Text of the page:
Mad Max – Fury Road

© 2015 Warner Brothers Pictures.

© 2015 Warner Brothers Pictures.

Family at the Movie | By Christopher Hill –

What do you do to reintroduce a film franchise? You give its fans exactly what they want. That is precisely what director George Miller did in reimagining the world of Max Rockatansky in Mad Max: Fury Road. The clichés pile up with this action-packed, thrilling, nitrous oxide-infused testosterone romp. Maybe the last one will not fill reviewers’ accolades, but it should.

Fans of the series know that in 1979, a small Australian independent film named Mad Max launched the movie career of a then unknown actor named Mel Gibson. The movie spawned two more successful incarnations – Mad Max 2: The Road Warrior in 1981 and Mad Max Beyond Thunderdome in 1985. The latest incarnation stars Charlize Theron as Imperator Furiosa and Tom Hardy as the angry wanderer Max in search of . . . who knows?

This is not a movie with depth. Lost in the realms of superheroes and monster films is the classic action movie. In Fury Road, there is next to no character development and no funny quips. It is a chase from start to finish. For exactly two hours, it is a non-stop adrenaline rush. Each action sequence is fascinating to behold. The complexity and imagination of each step demonstrates mastery of the genre. Sure, militarily, some of the devices would fail the common sense test, but visually, they are a virtual feast.

Tom Hardy as Max Rockatansky in an action sequence.

Tom Hardy as Max Rockatansky in an action sequence.

This movie does not try to pretend to be anything that it is not. It is the definition of an action movie. Everything about it speaks to the film’s authenticity. The music adds another layer and keeps it driving forward. The story itself is linear, with few curves. It is simply a race for survival.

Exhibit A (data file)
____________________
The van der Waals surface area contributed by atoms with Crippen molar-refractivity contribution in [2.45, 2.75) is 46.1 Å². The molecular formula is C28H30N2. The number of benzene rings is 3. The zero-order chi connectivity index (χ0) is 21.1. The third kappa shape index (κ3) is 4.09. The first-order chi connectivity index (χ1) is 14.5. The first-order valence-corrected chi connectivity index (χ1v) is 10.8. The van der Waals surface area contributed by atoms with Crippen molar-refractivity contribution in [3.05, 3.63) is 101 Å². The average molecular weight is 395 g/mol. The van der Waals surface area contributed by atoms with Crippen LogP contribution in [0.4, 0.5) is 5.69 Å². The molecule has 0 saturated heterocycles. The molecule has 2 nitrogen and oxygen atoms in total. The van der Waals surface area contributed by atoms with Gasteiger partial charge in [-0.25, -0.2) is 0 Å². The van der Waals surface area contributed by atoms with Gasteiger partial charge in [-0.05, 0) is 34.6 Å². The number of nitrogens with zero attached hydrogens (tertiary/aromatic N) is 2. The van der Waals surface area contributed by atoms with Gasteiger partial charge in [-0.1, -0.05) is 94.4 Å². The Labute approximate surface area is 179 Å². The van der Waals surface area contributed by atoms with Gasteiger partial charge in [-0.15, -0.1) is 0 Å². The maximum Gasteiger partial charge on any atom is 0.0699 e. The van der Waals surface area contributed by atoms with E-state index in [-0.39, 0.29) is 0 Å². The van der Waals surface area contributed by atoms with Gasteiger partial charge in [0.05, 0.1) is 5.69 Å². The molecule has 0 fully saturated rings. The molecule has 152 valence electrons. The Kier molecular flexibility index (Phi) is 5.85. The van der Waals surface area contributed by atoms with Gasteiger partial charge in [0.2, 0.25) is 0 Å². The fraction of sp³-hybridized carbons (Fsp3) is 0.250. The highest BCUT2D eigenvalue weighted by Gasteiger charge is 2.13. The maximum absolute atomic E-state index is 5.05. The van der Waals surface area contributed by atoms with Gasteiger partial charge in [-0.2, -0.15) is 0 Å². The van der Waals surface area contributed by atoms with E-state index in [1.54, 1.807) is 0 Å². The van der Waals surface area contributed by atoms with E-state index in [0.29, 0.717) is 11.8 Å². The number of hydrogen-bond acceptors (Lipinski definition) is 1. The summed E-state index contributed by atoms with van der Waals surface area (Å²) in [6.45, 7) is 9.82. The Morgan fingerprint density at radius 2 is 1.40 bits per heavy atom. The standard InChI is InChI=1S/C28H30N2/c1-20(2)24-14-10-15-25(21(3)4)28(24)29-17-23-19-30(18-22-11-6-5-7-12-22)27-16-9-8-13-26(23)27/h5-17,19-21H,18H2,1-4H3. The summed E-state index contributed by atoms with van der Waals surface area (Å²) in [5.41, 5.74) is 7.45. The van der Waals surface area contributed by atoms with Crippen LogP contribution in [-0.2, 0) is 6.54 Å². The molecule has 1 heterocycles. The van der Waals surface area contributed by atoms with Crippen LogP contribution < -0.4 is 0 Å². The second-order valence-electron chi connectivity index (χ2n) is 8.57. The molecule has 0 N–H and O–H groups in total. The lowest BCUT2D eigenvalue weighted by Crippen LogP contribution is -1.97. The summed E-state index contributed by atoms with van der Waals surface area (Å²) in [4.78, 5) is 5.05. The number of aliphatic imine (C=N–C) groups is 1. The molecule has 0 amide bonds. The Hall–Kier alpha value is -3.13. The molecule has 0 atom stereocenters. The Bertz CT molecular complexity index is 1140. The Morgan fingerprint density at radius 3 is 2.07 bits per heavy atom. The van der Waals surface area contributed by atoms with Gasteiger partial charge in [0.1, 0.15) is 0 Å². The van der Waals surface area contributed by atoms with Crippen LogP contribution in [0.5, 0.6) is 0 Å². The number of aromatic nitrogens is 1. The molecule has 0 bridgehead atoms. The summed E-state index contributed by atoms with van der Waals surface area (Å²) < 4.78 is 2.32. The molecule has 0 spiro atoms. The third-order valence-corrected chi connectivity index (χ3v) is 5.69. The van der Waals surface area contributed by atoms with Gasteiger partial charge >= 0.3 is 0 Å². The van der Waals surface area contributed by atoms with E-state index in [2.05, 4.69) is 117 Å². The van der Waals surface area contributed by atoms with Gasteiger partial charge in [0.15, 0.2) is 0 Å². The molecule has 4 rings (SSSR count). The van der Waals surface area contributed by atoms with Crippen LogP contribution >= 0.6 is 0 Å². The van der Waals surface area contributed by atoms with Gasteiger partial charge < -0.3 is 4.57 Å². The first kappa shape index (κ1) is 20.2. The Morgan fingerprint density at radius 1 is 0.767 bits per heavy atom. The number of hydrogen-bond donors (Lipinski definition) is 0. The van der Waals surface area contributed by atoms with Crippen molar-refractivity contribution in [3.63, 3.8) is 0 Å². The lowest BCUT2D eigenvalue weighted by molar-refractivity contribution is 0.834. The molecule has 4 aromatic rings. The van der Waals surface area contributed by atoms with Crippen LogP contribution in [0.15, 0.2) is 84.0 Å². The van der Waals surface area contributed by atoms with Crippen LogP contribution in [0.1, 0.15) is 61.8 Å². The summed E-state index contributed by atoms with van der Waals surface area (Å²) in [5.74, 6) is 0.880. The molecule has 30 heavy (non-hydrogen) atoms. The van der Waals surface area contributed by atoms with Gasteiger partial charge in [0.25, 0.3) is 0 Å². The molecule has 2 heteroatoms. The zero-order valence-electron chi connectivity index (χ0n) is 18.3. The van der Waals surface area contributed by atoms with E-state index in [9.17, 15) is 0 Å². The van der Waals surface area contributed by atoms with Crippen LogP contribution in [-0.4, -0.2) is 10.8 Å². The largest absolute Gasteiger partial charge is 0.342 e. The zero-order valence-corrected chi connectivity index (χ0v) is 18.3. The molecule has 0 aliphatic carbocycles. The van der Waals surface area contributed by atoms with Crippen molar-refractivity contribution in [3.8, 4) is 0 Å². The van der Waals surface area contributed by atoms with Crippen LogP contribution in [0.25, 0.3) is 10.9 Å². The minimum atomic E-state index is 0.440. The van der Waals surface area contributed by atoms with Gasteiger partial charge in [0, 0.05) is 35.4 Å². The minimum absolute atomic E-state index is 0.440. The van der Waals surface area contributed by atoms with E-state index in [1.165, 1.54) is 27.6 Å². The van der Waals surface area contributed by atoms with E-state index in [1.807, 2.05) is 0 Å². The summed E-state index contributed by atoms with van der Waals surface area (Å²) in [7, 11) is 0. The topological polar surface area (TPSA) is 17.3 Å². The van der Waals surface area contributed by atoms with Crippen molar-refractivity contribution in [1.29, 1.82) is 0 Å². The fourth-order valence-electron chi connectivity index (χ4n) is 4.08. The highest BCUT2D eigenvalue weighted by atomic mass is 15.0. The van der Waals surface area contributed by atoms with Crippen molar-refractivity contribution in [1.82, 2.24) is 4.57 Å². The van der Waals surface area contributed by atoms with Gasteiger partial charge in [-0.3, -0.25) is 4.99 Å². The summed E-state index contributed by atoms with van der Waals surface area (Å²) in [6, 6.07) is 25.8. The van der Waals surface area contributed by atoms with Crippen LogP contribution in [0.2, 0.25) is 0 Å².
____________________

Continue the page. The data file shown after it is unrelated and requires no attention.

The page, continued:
Mad Max: Fury Road is reminiscent of a mixed martial arts fight, not one where a fighter dances on the outside, looking to fit in the perfect shot. No, this is one where both fighters stay in the pocket and pound on each other in a war of attrition. Throughout the film, tension is created through action. For only seven minutes during the entire two hours are there moments of stillness.

Summer movies are often packed with characters long on exposition but short on caring from the audience. This movie is the opposite. There is very little explanation of the “who’s” and “why’s.” It is just an action-packed thrill ride. Intense is an overused word, but here it fits. George Miller does an amazing job of lighting up the stage and telling the viewer next to nothing. The visual treat alone will bring back many more installments. If you are looking for humor or anything romantic, there are other options. If you want action, this may be the best the summer has to offer.

Tom Hardy as Max Rockatansky.

Tom Hardy as Max Rockatansky.

Mad Max: Fury Road

Now Showing: In Local Theaters

MPAA Rating: R

Violence: Lots and lots, but surprisingly not as much graphic violence as one would expect. Several times, the restraint was visible.

Language: There is not much talking at all.

Sexuality: Two scenes of partial nudity, but very quick visuals. Nothing lingers.